Based on real events, which have already been made into a documentary film by directors Janos Erdelyi and Dezso Zsigmond, “The Woman” is a modest suspense pic that unfolds in a small village in the months that follow the failed 1956 revolution against Communist rule in Hungary. Solid production values and a certain amount of simmering suspense and erotic tension should make this acceptable fodder for Eurotube programming, with wider exposure unlikely.
The woman at the center of the drama is the peasant wife of a political fugitive. She hides her man in a tiny space below the wooden floor of the duck shed on her parents’ farm, and the ruse works at first.
But time goes on, and the fugitive chafes at his confinement. From his tiny prison, he’s able to see his family but is unable to live a normal life. To add to his woes, a nosy customs official who has a yen for the beautiful wife often makes unexpected visits to the farm. After a while, the frustrated femme succumbs to the official’s charms.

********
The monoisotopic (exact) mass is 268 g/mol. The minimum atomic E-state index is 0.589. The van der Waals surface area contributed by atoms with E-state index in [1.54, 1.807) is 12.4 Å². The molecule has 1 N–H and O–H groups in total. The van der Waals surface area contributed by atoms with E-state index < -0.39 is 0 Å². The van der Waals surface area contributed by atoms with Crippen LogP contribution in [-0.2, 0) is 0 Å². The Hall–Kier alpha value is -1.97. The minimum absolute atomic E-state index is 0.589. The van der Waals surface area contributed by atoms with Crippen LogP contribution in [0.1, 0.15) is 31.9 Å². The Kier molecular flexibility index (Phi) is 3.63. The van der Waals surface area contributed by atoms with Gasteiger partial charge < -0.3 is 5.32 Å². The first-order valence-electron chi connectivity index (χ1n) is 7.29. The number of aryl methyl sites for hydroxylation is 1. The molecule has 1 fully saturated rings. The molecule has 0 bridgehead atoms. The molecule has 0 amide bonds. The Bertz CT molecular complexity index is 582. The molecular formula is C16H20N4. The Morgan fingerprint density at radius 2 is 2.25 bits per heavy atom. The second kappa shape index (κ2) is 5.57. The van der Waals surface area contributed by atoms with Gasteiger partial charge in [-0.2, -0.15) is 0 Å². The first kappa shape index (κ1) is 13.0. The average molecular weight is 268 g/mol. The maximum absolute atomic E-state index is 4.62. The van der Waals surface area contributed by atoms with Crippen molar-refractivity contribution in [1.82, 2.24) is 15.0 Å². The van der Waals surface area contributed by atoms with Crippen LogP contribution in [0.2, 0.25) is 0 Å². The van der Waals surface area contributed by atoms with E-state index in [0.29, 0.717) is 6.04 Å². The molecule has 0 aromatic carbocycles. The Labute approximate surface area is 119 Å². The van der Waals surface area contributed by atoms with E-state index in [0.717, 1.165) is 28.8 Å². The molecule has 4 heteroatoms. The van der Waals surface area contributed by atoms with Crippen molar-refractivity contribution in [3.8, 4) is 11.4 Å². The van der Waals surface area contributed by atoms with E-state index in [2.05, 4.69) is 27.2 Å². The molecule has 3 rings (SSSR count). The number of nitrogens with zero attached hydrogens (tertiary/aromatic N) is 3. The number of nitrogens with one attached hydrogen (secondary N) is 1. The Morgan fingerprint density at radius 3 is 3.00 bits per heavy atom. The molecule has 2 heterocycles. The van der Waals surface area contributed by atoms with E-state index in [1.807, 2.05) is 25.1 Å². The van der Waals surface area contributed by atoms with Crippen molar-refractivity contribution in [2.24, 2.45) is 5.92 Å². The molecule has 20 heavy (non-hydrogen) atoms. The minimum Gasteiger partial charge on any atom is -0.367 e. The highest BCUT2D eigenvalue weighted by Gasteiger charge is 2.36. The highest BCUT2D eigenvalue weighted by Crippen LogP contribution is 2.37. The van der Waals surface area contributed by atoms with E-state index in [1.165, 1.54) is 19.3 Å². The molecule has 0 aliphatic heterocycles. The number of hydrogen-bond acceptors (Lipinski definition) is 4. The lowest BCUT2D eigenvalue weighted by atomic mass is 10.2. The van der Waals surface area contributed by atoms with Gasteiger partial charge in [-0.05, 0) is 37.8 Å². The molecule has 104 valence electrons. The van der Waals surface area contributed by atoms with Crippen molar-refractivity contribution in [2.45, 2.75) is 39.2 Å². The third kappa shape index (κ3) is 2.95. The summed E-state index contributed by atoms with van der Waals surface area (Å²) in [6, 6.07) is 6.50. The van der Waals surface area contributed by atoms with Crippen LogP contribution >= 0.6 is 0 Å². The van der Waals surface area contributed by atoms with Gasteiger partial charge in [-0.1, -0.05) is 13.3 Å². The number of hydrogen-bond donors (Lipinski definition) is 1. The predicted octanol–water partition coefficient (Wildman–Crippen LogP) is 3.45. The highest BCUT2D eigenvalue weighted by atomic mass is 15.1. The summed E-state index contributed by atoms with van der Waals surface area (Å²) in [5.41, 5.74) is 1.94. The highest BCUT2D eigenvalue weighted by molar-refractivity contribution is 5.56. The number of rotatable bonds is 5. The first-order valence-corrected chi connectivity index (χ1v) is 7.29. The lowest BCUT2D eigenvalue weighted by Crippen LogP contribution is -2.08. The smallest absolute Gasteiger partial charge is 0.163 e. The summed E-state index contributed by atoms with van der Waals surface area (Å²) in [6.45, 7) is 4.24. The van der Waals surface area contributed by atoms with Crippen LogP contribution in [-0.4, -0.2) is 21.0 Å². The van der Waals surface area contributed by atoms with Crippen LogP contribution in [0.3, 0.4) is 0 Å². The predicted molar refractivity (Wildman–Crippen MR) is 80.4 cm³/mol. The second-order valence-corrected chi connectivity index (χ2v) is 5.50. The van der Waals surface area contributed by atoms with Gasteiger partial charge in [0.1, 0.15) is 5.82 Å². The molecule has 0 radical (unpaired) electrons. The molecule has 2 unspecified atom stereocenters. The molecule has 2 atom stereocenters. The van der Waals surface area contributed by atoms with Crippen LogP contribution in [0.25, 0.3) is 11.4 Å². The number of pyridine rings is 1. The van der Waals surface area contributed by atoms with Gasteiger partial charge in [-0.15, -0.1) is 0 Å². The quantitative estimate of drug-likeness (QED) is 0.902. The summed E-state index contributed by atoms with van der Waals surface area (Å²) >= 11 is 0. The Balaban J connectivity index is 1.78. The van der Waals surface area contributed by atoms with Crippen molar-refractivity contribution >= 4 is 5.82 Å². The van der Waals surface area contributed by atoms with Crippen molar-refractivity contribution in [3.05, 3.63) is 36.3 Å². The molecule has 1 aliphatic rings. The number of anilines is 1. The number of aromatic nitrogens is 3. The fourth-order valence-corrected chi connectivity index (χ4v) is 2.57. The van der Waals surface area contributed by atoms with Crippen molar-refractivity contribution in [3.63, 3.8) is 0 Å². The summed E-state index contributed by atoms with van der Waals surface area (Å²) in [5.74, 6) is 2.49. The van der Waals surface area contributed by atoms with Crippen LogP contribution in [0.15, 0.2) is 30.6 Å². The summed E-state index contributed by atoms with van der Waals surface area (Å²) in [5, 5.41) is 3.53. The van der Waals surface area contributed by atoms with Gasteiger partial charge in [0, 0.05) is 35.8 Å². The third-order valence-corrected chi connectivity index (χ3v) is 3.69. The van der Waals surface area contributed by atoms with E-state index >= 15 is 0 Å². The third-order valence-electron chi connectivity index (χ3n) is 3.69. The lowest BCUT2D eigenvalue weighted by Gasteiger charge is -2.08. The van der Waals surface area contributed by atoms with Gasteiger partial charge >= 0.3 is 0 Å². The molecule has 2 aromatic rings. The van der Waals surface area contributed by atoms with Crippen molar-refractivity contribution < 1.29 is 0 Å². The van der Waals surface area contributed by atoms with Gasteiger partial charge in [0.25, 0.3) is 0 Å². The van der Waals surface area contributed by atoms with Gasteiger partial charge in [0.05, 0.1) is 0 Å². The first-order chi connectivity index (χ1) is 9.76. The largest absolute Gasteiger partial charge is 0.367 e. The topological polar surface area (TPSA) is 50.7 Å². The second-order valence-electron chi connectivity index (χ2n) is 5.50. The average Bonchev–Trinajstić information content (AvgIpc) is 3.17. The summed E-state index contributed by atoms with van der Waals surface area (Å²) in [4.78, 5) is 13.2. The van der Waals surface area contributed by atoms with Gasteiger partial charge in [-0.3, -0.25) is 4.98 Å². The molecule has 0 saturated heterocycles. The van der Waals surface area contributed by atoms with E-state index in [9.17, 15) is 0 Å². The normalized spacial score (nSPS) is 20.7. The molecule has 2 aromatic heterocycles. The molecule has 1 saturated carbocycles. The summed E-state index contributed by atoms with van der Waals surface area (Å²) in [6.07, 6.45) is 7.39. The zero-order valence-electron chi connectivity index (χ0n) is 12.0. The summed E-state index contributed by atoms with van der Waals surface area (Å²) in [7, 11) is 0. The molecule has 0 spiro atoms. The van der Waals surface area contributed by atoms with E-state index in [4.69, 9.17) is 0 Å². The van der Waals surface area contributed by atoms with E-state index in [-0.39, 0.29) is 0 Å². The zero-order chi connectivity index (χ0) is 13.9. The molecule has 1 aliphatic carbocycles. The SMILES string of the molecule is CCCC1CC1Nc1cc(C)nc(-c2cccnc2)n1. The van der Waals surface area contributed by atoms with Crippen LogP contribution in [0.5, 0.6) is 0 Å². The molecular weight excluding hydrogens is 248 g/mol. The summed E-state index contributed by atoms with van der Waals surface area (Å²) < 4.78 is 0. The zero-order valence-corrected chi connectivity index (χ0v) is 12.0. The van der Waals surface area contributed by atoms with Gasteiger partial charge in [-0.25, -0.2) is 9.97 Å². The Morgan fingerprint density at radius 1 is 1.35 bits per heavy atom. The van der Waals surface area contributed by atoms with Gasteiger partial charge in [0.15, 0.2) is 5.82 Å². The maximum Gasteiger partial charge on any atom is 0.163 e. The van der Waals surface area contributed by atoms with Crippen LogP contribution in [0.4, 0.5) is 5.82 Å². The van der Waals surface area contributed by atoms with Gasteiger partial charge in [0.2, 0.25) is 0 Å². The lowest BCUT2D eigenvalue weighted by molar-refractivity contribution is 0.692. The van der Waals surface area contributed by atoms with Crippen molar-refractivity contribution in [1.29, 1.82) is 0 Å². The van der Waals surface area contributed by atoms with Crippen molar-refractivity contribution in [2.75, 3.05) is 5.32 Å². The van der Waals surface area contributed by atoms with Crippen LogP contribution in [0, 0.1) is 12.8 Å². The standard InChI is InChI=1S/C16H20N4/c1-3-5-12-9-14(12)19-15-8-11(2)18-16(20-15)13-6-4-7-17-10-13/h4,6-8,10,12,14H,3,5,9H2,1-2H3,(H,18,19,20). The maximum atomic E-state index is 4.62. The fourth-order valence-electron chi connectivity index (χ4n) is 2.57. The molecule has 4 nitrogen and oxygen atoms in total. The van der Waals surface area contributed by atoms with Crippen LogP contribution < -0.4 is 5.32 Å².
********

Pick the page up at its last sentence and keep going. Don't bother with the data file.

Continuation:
Anna Gyorgyi gives a strong portrayal as the brave but increasingly lonely wife. Karoly Eperjes has little to work with in his literally confined role, and Gyorgy Dorner isn’t sufficiently threatening as the customs investigator. The filmmakers could have done a lot more with this potentially explosive theme, which would have made steamy material for Tennessee Williams in his heyday.
Production values are all first-rate.